for 18 months.

President Hugo Chavez says he wants "revolutionary laws" to enact
sweeping political, economic and social changes. He has said he wants
to nationalise key sectors of the economy and scrap limits on the terms
a president can serve.

Mr Chavez began his third term in office last week after a landslide election victory in December.

The bill allowing him to enact laws by decree is expected to win
final approval easily in the assembly on its second reading on Tuesday.
Venezuela's political opposition has no representation in the National
Assembly since it boycotted elections in 2005.

Recognize that Chavez is the man, more than any other world leader, that progressives in this country have adopted as their hero.  Nowhere will you see a better illustration of what end-game progressives are really after.

Advice for the "Reality-Based" Community

Recently, the so-called "reality-based community" on the left has developed the theory that US oil companies have purposefully dropped gasoline prices from over $3.00 to $2.00 a gallon solely to help Republican re-election prospects in November.  This notion is so insane as to be, well, insane, and I am not even going to bother fisking it any more than I would bother refuting a flat-earth hypothesis.  OK, I can't resist, here are two quick arguments, by no means comprehensive.

  • US oil companies control a minority of world oil supplies, and those folks who do dominate the market (Hugo Chavez, Iran, the Saudis, the Russians) are highly unlikely to be cutting Bush much slack.
  • The implication is that either the old, high price or the current low price is somehow an unnatural contrivance.  If the higher price was a contrivance, ie above the normal market clearing price due to some collusion, then we would have been swimming in oil as supplies outstripped demand, and inventories would be overflowing.  If the current lower prices are a contrivance, then demand should outstrip supply and we should have lines at every gas station.  Of course, neither situation has been observed.

So here is this week's message for the Left:  Economics is a science.  Willful ignorance or emotional rejection of the well-known precepts of this science is at least as bad as a fundamentalist Christian's willful ignorance of evolution science (for which the Left so often criticizes their opposition).  In fact, economic ignorance is much worse, since most people can come to perfectly valid conclusions about most public policy issues with a flawed knowledge of the origin of the species but no one can with a flawed understanding of economics.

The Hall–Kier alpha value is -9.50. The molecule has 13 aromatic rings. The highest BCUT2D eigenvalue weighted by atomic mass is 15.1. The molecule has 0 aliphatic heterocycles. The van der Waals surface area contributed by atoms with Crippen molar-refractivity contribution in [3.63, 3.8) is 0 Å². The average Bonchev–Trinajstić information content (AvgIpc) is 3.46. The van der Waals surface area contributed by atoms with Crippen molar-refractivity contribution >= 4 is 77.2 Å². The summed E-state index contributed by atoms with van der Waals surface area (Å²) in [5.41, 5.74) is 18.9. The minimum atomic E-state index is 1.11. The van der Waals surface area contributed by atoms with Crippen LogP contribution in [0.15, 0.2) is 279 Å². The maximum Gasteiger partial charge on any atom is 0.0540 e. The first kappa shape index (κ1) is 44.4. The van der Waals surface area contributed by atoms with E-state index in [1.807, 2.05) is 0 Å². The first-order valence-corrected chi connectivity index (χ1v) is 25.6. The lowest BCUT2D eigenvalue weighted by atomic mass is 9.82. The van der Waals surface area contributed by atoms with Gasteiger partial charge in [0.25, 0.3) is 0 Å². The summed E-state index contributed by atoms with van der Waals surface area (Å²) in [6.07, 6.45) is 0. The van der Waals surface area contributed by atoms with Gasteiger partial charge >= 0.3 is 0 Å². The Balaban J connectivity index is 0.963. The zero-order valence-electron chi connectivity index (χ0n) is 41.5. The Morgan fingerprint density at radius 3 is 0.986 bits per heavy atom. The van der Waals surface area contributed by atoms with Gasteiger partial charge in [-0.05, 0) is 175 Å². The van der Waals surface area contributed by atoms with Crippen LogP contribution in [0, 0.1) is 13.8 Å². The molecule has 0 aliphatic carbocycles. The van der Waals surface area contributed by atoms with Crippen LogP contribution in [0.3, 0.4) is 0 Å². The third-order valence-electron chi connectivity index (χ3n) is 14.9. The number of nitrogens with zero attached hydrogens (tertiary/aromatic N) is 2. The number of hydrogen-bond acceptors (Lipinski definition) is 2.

Postscript: In fact, the more I think about it, the more economics and evolution are very similar.  Both are sciences that are trying to describe the operation of very complex, bottom-up, self-organizing systems.  And, in both cases, there exist many people who refuse to believe such complex and beautiful systems can really operate without top-down control.

For example, certain people refuse to accept that homo sapiens could have been created through unguided evolutionary systems, and insist that some controlling authority must guide the process;  we call these folks advocates of Intelligent Design.  Similarly, there are folks who refuse to believe that unguided bottom-up processes can create something so complex as our industrial economy or even a clearing price for gasoline, and insist that a top-down authority is needed to run the process;  we call these folks socialists.

It is interesting, then, given their similarity, that socialists and intelligent design advocates tend to be on opposite sides of the political spectrum.  Their rejection of bottom-up order in favor of top-down control is nearly identical.

Update:  From Cafe Hayek, letter to the Washington Post

Dear Editor:

Alleging
that today's falling gasoline prices result from a fiendish plot to
keep the GOP in power, Kenneth Jones is certain that "gasoline prices
will go right back up to $2.75-plus after the [November] election"
(Letters, October 2).

If Mr. Jones is correct, he can make a
financial killing.  All he need do is to invest all of his assets going
long in gasoline futures (which are today about 30 percent lower than
they were in late July).  Indeed, he ought even to cash out all the
equity in his house, max out on his credit cards, and borrow heavily
from his brother-in-law so that he can invest as much as possible in
these futures.

He can then contribute his post-election financial bounty to the Democratic National Committee.

Sincerely,
Donald J. Boudreaux

 

Ah, Vindication

I love it when I get proven right, especially just days after my post, where I said:

I just don't know why conservatives are so afraid to let folks like Khatami speak in the US.
Sure, he is a lying dictatorial human-rights-suppressing scumbag, but
so what?  Its good to let people like this speak as much as they want.
They always give themselves away

And, shazam!  Both Khatami and Hugo Chavez bury themselves in a deep hole with their verbal idiocy.  Both did more for to rally support against themselves in the last few days than a hundred speeches by their detractors.